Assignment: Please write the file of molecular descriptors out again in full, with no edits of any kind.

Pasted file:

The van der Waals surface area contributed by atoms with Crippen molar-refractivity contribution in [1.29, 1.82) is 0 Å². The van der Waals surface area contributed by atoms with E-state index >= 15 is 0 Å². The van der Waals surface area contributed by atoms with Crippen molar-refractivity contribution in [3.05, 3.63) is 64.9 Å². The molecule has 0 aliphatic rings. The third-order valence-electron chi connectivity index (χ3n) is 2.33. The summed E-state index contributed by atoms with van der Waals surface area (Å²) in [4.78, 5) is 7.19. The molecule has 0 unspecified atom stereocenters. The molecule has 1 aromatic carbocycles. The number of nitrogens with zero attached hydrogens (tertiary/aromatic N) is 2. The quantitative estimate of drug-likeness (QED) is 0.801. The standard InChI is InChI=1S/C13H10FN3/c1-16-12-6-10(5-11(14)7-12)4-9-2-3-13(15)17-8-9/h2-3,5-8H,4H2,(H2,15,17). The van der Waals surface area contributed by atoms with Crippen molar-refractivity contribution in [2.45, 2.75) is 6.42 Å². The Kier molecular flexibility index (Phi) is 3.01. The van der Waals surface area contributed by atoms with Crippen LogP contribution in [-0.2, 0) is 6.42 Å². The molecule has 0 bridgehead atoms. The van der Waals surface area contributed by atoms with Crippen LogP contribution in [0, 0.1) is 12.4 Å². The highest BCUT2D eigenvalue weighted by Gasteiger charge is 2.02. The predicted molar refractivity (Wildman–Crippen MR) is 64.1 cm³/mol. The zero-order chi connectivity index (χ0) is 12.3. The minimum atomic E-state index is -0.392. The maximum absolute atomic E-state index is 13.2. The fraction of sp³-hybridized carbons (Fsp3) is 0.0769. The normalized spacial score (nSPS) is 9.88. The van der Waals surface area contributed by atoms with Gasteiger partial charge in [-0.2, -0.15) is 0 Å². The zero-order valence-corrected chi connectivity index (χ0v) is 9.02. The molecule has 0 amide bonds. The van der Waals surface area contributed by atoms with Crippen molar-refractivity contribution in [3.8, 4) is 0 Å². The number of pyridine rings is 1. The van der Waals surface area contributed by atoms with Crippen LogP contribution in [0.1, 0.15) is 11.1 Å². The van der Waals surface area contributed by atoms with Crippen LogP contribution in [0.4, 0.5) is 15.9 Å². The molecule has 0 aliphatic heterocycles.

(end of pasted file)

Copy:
The van der Waals surface area contributed by atoms with Crippen molar-refractivity contribution in [1.29, 1.82) is 0 Å². The van der Waals surface area contributed by atoms with E-state index >= 15 is 0 Å². The van der Waals surface area contributed by atoms with Crippen molar-refractivity contribution in [3.05, 3.63) is 64.9 Å². The molecule has 0 aliphatic rings. The third-order valence-electron chi connectivity index (χ3n) is 2.33. The summed E-state index contributed by atoms with van der Waals surface area (Å²) in [4.78, 5) is 7.19. The molecule has 0 unspecified atom stereocenters. The molecule has 1 aromatic carbocycles. The number of nitrogens with zero attached hydrogens (tertiary/aromatic N) is 2. The quantitative estimate of drug-likeness (QED) is 0.801. The standard InChI is InChI=1S/C13H10FN3/c1-16-12-6-10(5-11(14)7-12)4-9-2-3-13(15)17-8-9/h2-3,5-8H,4H2,(H2,15,17). The van der Waals surface area contributed by atoms with Crippen molar-refractivity contribution in [2.45, 2.75) is 6.42 Å². The Kier molecular flexibility index (Phi) is 3.01. The van der Waals surface area contributed by atoms with Crippen LogP contribution in [-0.2, 0) is 6.42 Å². The molecule has 0 bridgehead atoms. The van der Waals surface area contributed by atoms with Crippen LogP contribution in [0, 0.1) is 12.4 Å². The highest BCUT2D eigenvalue weighted by Gasteiger charge is 2.02. The predicted molar refractivity (Wildman–Crippen MR) is 64.1 cm³/mol. The zero-order chi connectivity index (χ0) is 12.3. The minimum atomic E-state index is -0.392. The maximum absolute atomic E-state index is 13.2. The fraction of sp³-hybridized carbons (Fsp3) is 0.0769. The normalized spacial score (nSPS) is 9.88. The van der Waals surface area contributed by atoms with Gasteiger partial charge in [-0.2, -0.15) is 0 Å². The zero-order valence-corrected chi connectivity index (χ0v) is 9.02. The molecule has 0 amide bonds. The van der Waals surface area contributed by atoms with Crippen molar-refractivity contribution in [3.8, 4) is 0 Å². The number of pyridine rings is 1. The van der Waals surface area contributed by atoms with Crippen LogP contribution in [0.1, 0.15) is 11.1 Å². The van der Waals surface area contributed by atoms with Crippen LogP contribution in [0.4, 0.5) is 15.9 Å². The molecule has 0 aliphatic heterocycles.